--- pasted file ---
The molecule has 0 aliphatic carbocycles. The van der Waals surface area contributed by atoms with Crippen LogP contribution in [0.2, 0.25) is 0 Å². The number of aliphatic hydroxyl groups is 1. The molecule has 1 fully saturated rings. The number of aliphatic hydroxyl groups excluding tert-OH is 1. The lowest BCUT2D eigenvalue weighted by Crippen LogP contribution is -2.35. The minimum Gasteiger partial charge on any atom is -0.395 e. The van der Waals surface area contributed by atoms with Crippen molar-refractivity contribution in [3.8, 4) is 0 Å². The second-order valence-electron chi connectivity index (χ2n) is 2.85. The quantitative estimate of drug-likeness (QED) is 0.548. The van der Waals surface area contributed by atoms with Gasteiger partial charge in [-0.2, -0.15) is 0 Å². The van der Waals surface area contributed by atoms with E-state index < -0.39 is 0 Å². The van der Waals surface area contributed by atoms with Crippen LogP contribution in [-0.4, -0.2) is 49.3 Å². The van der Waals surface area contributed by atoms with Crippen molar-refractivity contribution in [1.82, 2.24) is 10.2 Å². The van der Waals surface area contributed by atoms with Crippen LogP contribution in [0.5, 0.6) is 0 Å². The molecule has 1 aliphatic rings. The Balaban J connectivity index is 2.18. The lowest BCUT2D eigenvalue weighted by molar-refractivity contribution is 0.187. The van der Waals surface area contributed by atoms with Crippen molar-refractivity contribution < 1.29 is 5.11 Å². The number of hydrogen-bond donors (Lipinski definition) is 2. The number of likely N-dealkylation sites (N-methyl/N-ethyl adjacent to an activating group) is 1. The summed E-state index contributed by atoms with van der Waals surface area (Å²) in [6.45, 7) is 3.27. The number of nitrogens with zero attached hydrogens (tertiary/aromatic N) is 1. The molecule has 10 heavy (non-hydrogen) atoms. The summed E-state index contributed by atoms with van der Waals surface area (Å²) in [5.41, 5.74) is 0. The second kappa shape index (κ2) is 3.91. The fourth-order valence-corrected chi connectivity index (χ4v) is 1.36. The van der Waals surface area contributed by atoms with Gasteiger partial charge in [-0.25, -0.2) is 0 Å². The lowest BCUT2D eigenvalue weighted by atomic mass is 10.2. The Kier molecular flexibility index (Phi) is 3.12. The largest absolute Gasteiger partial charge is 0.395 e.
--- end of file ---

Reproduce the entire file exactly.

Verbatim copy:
The molecule has 0 aliphatic carbocycles. The van der Waals surface area contributed by atoms with Crippen LogP contribution in [0.2, 0.25) is 0 Å². The number of aliphatic hydroxyl groups is 1. The molecule has 1 fully saturated rings. The number of aliphatic hydroxyl groups excluding tert-OH is 1. The lowest BCUT2D eigenvalue weighted by Crippen LogP contribution is -2.35. The minimum Gasteiger partial charge on any atom is -0.395 e. The van der Waals surface area contributed by atoms with Crippen molar-refractivity contribution in [3.8, 4) is 0 Å². The second-order valence-electron chi connectivity index (χ2n) is 2.85. The quantitative estimate of drug-likeness (QED) is 0.548. The van der Waals surface area contributed by atoms with Gasteiger partial charge in [-0.2, -0.15) is 0 Å². The van der Waals surface area contributed by atoms with E-state index < -0.39 is 0 Å². The van der Waals surface area contributed by atoms with Crippen LogP contribution in [-0.4, -0.2) is 49.3 Å². The van der Waals surface area contributed by atoms with Crippen molar-refractivity contribution in [1.82, 2.24) is 10.2 Å². The van der Waals surface area contributed by atoms with Crippen LogP contribution in [0.5, 0.6) is 0 Å². The molecule has 1 aliphatic rings. The Balaban J connectivity index is 2.18. The lowest BCUT2D eigenvalue weighted by molar-refractivity contribution is 0.187. The van der Waals surface area contributed by atoms with Crippen molar-refractivity contribution < 1.29 is 5.11 Å². The number of hydrogen-bond donors (Lipinski definition) is 2. The number of likely N-dealkylation sites (N-methyl/N-ethyl adjacent to an activating group) is 1. The summed E-state index contributed by atoms with van der Waals surface area (Å²) in [6.45, 7) is 3.27. The number of nitrogens with zero attached hydrogens (tertiary/aromatic N) is 1. The molecule has 10 heavy (non-hydrogen) atoms. The summed E-state index contributed by atoms with van der Waals surface area (Å²) in [5.41, 5.74) is 0. The second kappa shape index (κ2) is 3.91. The fourth-order valence-corrected chi connectivity index (χ4v) is 1.36. The van der Waals surface area contributed by atoms with Gasteiger partial charge in [-0.25, -0.2) is 0 Å². The lowest BCUT2D eigenvalue weighted by atomic mass is 10.2. The Kier molecular flexibility index (Phi) is 3.12. The largest absolute Gasteiger partial charge is 0.395 e.